Saturday, January 26, 2008

Trust

It just amazes me how Frodo and friends can be so trusting so quickly and easily....maybe it is the food that drives them. ;) I just read chapter seven, and how quickly they trusted Tom. I am curious as to how this develops. Nonetheless, I can't help but do the "No!! Don't do that!!"reaction as though watching a movie and the 'dun-dun-dun' foreboding music plays. Anybody else just waiting for their trust to get them into deep trouble?

10 comments:

Rocky said...

I agree...Frodo has been overly trusting. First he wants to give the ring to Gandalf, then he practically tells all to Gildor. Soon he is confining in Tom like he is his long lost brother or something. He tells him things that he hasn't even told Gandalf, and he has known Gandalf for basically his whole life. Is it just me or does it seem like Frodo is almost trying not to succeed? He is constantly telling himself that the quest is dangerous and he must go alone, but he wants to tell everybody and their mother about it. I agree, this is bound to bite him in the butt..eventually.

Tim said...

I agree with where you guys are coming from on these points. They are quite valid, but the fact remains that Frodo is a hobbit and not 'well-versed' in the outsiders world. Therefore I think that its primarily his simple-mindedness that leads him to telling his whole spiel to every single person he meets. I don't know if it is possible for him to hide the information from Gandalf, Gildor, or Tom though as it seems to me that they already knew what he was going to tell them. But once again, I agree he needs to quit telling everyone he sees.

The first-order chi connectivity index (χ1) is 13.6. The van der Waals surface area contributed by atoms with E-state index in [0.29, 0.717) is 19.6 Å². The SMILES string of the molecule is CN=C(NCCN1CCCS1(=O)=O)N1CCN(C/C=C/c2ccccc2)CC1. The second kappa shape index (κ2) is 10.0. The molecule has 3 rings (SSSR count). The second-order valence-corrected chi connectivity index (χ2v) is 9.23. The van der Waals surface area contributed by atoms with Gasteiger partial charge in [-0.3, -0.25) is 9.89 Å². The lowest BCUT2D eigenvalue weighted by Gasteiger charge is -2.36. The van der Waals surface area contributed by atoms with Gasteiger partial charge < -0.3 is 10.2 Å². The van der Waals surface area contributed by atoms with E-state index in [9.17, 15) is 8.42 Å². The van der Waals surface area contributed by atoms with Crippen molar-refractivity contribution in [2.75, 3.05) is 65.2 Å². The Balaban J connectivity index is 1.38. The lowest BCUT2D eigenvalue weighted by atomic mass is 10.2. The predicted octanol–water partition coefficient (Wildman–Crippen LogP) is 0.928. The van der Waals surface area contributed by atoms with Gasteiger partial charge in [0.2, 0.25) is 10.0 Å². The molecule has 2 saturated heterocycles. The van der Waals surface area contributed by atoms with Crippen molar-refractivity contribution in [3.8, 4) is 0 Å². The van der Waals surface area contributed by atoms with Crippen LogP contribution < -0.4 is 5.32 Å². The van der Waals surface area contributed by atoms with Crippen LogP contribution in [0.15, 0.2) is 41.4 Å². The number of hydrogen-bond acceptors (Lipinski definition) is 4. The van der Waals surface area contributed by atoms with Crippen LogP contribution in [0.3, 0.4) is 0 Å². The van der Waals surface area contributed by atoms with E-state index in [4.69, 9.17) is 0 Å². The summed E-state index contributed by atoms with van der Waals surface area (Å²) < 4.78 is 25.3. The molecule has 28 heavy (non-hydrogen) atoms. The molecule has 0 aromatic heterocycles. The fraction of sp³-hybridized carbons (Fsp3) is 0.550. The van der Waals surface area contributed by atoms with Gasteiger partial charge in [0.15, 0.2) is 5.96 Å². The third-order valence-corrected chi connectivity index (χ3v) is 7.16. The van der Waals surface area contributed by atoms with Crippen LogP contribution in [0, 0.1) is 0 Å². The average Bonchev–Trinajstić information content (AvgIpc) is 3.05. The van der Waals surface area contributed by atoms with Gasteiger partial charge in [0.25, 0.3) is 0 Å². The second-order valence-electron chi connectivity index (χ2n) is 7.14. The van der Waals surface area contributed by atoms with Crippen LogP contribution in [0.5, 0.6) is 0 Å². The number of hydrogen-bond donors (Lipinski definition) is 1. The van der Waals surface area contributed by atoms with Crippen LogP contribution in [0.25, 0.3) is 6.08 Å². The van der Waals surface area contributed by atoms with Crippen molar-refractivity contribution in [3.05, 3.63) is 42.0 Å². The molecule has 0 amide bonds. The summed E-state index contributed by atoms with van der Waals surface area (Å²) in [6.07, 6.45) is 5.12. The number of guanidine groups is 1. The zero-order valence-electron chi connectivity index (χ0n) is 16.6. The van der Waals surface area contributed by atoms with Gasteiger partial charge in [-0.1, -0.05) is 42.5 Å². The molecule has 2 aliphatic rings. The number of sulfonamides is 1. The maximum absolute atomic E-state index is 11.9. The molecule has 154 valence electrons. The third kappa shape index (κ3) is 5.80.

laura said...

I too agree...
In my opinion he seems to trust people and ignore all warnings given to him. We can only hope that it doesn't come back to haunt him. And I also agree, he seems to be trying not to succeed. I find it entertaining that when he did try keeping his secret, all his friends still managed to find out, so maybe either way someone will find out.

ekuker said...

I don't know if i necessarily agree that Frodo is trying to fail but i do think that the amount of information that he gives away is not something a "wise one" would do. However, i does seem that when ever the four hobbits are in some type of danger they can't them selves get out of, a character is indroduced as a rescuer of sorts. And it seems to me that because these characters (Gildor, Tom or even Farmer Maggot to a certain degree) help the hobbits they are trust worthy enough to know about the quest. By telling them Frodo also may be trying to get more information or help concerning the ring. Besides, having a ring with such power and reputation is dangerous but also a hard secret to keep for too long.

jasontrout said...

The fact that the hobbits are soooo trusting is the fact that they can be in the Shire. There is no hate, greed, murder, or theft to speak of were they come from, so why would they act that way? We are so quick to say, "what are they doing," because of the world we live in. It makes me sad that we cannot live like the hobbits, in a trusting world.

Rebecca Siddle (Renaker) said...

I also wonder if this is "the power of the ring" itself at work. Yes, these characters seem trustworthy, but it might be the ring trying to get back to it's maker.